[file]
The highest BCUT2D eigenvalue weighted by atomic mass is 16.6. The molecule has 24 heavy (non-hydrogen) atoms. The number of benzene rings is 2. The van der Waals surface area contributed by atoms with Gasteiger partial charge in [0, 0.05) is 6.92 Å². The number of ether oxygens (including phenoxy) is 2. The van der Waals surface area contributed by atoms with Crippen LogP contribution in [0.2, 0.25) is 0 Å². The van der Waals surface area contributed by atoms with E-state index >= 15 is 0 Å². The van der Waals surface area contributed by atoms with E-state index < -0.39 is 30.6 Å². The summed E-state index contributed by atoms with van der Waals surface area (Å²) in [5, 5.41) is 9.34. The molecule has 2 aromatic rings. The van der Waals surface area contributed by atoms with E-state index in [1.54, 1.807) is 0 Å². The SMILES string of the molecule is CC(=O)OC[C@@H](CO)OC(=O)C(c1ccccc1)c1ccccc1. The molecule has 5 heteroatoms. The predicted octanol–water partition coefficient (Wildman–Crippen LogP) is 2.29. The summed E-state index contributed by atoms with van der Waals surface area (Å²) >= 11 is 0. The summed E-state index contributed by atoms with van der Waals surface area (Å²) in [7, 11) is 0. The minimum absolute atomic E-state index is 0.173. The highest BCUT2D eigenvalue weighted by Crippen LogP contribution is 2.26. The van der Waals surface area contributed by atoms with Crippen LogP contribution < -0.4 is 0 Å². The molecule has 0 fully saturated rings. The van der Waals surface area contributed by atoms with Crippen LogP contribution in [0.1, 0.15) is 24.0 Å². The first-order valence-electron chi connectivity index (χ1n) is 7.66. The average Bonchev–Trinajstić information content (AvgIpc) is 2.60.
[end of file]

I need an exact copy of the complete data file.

The highest BCUT2D eigenvalue weighted by atomic mass is 16.6. The molecule has 24 heavy (non-hydrogen) atoms. The number of benzene rings is 2. The van der Waals surface area contributed by atoms with Gasteiger partial charge in [0, 0.05) is 6.92 Å². The number of ether oxygens (including phenoxy) is 2. The van der Waals surface area contributed by atoms with Crippen LogP contribution in [0.2, 0.25) is 0 Å². The van der Waals surface area contributed by atoms with E-state index >= 15 is 0 Å². The van der Waals surface area contributed by atoms with E-state index < -0.39 is 30.6 Å². The summed E-state index contributed by atoms with van der Waals surface area (Å²) in [5, 5.41) is 9.34. The molecule has 2 aromatic rings. The van der Waals surface area contributed by atoms with E-state index in [1.54, 1.807) is 0 Å². The SMILES string of the molecule is CC(=O)OC[C@@H](CO)OC(=O)C(c1ccccc1)c1ccccc1. The molecule has 5 heteroatoms. The predicted octanol–water partition coefficient (Wildman–Crippen LogP) is 2.29. The summed E-state index contributed by atoms with van der Waals surface area (Å²) >= 11 is 0. The summed E-state index contributed by atoms with van der Waals surface area (Å²) in [7, 11) is 0. The minimum absolute atomic E-state index is 0.173. The highest BCUT2D eigenvalue weighted by Crippen LogP contribution is 2.26. The van der Waals surface area contributed by atoms with Crippen LogP contribution < -0.4 is 0 Å². The molecule has 0 fully saturated rings. The van der Waals surface area contributed by atoms with Crippen LogP contribution in [0.1, 0.15) is 24.0 Å². The first-order valence-electron chi connectivity index (χ1n) is 7.66. The average Bonchev–Trinajstić information content (AvgIpc) is 2.60.